Organizations often place a list of types of companies they won’t invest in somewhere in their Investment Policy Statement. This is sometimes called the “embarrassment list.” In other words, it is the list of companies and/or company types that we would be embarrassed by if our constituency / the general public / key donor-contributors / competitors found out we are invested in.
As we have previously mentioned, it’s important to have a good handle on what that list is, and to review it regularly, comparing it to the funds in which we are invested. Nevertheless, it is possible for socially, civic, or values-minded organizations to take these investment screens one step further than mere avoidance of embarrassment (as important as that is).
Instead of merely avoiding unwanted bad press, how about considering which companies, and which kinds of companies genuinely promote your organization’s values? Whether your organization is a for-profit business with reserves to invest, or a non-profit or religious organization, you can use your funds to promote your values.
Granted, the more specific you become in your investments the more actively you have to manage your funds. And granted, the more you invest in specific companies the more your diversification risk grows. Nevertheless, it is possible to invest actively without becoming over-invested in one company, or driving investing costs through the roof by fiddling with your portfolio on a daily basis.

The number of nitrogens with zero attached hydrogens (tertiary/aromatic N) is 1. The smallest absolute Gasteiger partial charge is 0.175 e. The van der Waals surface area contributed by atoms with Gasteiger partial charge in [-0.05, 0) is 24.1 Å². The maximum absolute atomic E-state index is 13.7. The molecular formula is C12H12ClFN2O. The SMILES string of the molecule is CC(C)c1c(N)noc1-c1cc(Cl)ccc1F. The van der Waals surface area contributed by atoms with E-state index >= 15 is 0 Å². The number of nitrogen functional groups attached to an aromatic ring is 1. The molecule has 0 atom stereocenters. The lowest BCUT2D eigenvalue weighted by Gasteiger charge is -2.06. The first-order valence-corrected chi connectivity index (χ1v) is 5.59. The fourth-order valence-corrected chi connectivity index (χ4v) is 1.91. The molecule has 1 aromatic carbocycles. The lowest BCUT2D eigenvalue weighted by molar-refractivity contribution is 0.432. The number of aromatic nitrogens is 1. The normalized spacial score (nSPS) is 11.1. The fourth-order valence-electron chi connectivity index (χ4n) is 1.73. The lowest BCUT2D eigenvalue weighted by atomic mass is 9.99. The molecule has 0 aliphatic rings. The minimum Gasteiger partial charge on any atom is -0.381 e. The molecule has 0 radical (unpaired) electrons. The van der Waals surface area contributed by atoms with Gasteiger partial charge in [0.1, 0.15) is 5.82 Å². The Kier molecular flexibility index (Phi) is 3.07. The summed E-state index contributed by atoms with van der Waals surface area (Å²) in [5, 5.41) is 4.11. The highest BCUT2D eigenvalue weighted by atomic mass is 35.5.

Values investing can go beyond embarrassment avoidance – but should still be investing. It is still important to screen funds based upon their financial performance first, before applying social screens – both pro and con. This is because, in the end, your organization’s board is still responsible for the financial health of your organization, no matter the other causes you are trying to promote. A company with great values but a terrible business plan is still an investment too risky to take in most cases.
When you seek out investment in companies that share your values, you have the opportunity to promote your values beyond your immediate sphere of influence: you provide ownership and additional funding to the types of values and business practices you desire to promote.
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